By: Ron Estes
Can Israel afford to continue to occupy Palestinian territory? “Israel’s ongoing occupation of the Palestinian territories is damaging the economy of the Jewish state,” said a report published by Adva Center for Information on Equality and Social Justice in Israel.
The overall conclusion is that “the prolonged conflict with the Palestinians undermines sustainable economic growth, burdens the budget, limits social development, absorbs most of the energies of the political leadership calls into question the legitimacy of the actions of the Israeli Defense Forces (IDF) and isolates Israel internationally,” the paper summarizes.
“Between 1989 and 2010, the Ministry of Defense received budget increments earmarked for the Palestinian conflict in the amount of some $12 billion, a sum that exceeds the 2009 budgetary outlay for schools and institutes of higher education,” the report contends.
The Zionist dream of turning all the land of Palestine into a Jewish state may be too costly to sustain.
The Israeli occupation does more than just damage Israel’s enonomy. It also costs Israel a respected place in the international community. The occupation is a violation of United Nations Security Council resolution 242, and thus puts Israel in violation of international law. Building settlements on that land is a violation of article 49 of the 4th Geneva Convention. Each breach of articles of the 4th Convention is considered a war crime before the International Criminal Court in the Hague.
The Israeli reputation of violating international law has spurred a growing international movement to mount campaigns of Boycotts, Divestment and Sanctions (BDS) against Israel. Joining the movement are boycotts by UK labor unions, and a South African Trade Unions BDS campaign. The Israeli Journalist Federation has been dismissed from the International Federation of Journalists, the Spanish have placed an academic boycott of Ariel University because it is located on occupied Palestinian territory in the West Bank, French Solidaires Industries have mounted a BDS campaign against Israel, as have the Belgian Trade Union Federation, the Indian Cochin Port Union, and Basque trade unions in Spain.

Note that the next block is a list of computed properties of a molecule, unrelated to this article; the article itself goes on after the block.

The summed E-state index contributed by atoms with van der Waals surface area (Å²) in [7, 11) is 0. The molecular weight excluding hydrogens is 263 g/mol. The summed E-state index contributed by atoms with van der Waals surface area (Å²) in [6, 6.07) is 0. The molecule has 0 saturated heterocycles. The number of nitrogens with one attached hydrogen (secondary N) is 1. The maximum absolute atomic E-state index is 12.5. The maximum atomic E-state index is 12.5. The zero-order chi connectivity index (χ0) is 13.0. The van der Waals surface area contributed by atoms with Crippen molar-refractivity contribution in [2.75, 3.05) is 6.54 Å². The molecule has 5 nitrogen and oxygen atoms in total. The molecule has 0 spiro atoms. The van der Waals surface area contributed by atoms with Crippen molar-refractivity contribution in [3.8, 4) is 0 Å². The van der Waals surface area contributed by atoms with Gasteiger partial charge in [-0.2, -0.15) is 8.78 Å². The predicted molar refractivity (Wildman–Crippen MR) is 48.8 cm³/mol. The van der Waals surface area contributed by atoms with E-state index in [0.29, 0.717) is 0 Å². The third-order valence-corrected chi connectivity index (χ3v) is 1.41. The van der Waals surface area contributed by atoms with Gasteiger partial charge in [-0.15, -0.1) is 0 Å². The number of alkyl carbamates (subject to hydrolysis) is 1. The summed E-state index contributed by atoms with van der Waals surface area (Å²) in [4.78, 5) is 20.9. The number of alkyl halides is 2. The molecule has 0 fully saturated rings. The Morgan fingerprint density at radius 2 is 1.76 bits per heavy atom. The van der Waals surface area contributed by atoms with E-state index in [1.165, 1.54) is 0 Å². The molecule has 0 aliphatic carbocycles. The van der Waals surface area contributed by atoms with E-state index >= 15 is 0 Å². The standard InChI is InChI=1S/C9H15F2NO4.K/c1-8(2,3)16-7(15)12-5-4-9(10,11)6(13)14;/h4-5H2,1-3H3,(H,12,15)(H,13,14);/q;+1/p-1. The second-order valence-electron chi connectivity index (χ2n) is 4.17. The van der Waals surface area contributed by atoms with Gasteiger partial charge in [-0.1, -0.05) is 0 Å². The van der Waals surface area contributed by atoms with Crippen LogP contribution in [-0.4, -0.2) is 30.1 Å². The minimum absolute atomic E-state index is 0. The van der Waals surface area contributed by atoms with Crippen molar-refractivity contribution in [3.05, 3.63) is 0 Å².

U.S. administrations from that of Nixon to Obama have consistently opposed the settlements as obstacles to peace in the Middle East, and Palestinian administrations, most recently that of President of the Palestinian Authority Mahmoud Abbas, and the Arab League, have refused to engage in peace talks with Israel as long as building in Israeli settlements continues.
As the American government seeks to end the four-decade Jewish settlement enterprise and foster a Palestinian state, it is ironic that U.S. aid supports Israeli financial ability to build and support the settlements, and the American Treasury helps sustain the settlements through tax breaks on donations to support them.
Since 1973, Israel has cost the United States about $1.6 trillion. If divided by today’s population, that is more than $5,700 per person. Israel receives about $3 billion in direct foreign assistance each year, which is roughly one-fifth of America’s entire foreign aid budget. In per capita terms, the United States gives each Israeli a direct subsidy worth about $500 per year.
On the other hand, the settlement movement has cost Israel $100 billion in the past 40 years, or $2.5 billion a year; roughly equal to the U.S. aid package to Israel.
Therefore, one could make the point that cessation of U. S. aid to Israel could solve many problems, for the U.S., the Arab world and Israel. Israel would have to abandon the settlements, Middle East peace talks would flourish, Israel could restore its economic growth and reestablish itself as a respected member of the international community. Arab anger over the Palestinian occupation, which foments anti-American sentiment, would subside. It would also reduce Al Qaeda’s ability to exploit that anger and mobilize support.
*Ron Estes served 25 years as an operations officer in the CIA Clandestine Service. Six of those years were in Middle East operations.
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